- Kingdom: Animalia
- Phylum: Chordata
- Clade: Synapsida
- Class: Mammalia
- Order: Artiodactyla
- Infraorder: Cetacea
- Family: Phocoenidae
- Genus: Neophocaena
- Species: N. phocaenoides
A fascinating animal of Ancient Chinese tales, this species was once nationally cherished. As industry expanded over time, the species vastly began to decline. Today only 1,000-1,800 Yangtze River Porpoise still remain.
Inhabiting the Yangtze River, the longest river in Asia, this particular species of porpoise is renowned for its high level of intelligence and contagious smile. The Yangtze Finless Porpoise gained its name not only from the river in which it lives but also for the fact it is the only porpoise that has no dorsal fin. When comparing porpoises with dolphins, though upon first sight they may be visually similar, the two species differ. Unlike dolphins, porpoises do not have a defined beak and are shorter in length reaching only up to 6.2 feet. They are usually more timid that dolphins and do not demonstrate overly acrobatic behaviour.
This species usually inhabits shallow areas of freshwater, less than 50m deep. They are not overly socially animals and are usually found in smaller social groups. Cautious of humans, unlike dolphins, they do not approach boats which are commonly found on the Yangtze River.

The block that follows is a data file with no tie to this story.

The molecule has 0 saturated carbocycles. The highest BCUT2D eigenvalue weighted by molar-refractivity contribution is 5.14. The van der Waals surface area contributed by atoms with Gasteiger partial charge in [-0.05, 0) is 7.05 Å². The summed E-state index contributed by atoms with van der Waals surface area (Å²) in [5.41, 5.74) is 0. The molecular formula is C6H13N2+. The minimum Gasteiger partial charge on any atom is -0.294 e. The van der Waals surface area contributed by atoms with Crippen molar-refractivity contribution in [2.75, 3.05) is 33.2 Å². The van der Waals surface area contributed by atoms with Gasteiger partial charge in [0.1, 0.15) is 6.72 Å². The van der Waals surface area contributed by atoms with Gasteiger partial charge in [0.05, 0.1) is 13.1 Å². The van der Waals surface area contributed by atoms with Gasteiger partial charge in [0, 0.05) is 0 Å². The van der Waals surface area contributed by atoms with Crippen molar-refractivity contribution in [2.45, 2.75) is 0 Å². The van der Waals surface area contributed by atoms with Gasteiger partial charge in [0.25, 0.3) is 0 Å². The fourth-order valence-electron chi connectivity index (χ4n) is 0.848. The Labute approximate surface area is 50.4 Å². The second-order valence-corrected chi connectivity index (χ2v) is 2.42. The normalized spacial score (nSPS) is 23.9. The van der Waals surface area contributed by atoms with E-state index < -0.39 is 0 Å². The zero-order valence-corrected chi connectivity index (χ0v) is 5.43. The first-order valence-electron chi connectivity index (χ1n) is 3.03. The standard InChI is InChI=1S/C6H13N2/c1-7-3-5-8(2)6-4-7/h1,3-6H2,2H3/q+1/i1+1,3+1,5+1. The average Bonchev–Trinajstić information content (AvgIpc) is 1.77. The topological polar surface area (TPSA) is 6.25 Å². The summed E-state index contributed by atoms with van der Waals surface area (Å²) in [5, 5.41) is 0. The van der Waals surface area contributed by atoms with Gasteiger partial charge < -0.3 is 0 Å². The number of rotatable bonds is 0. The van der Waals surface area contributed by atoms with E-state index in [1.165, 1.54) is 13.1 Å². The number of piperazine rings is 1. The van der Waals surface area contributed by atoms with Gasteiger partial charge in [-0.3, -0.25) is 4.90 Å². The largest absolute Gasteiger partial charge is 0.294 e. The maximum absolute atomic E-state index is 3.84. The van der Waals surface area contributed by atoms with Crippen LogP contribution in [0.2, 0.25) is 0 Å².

Today, the Yangtze Finless Porpoise is a species under threat, with the animal being classified as vulnerable. Feeding on large amounts of crustaceans and fish, the expanding fishing industry is vastly reducing the food sources available to the animal. Overfishing is at the top of the list, but it does not stand alone as a threat to the Yangtze Finless Porpoise. China is renowned for its extremely high levels of pollution and unfortunately animals in the area are victims too. With an increase of pollution being leaked into rivers, often the animal must fight to survive.
The Careless behaviour of humans does not have to result in the disappearance of the Yangtze River Porpoise. Conservation efforts have already begun to prevent further harm to the species, implementation of strict fines for those who illegally fish in the area is already giving the species hope. With continued efforts, perhaps the species can be nationally treasured once again.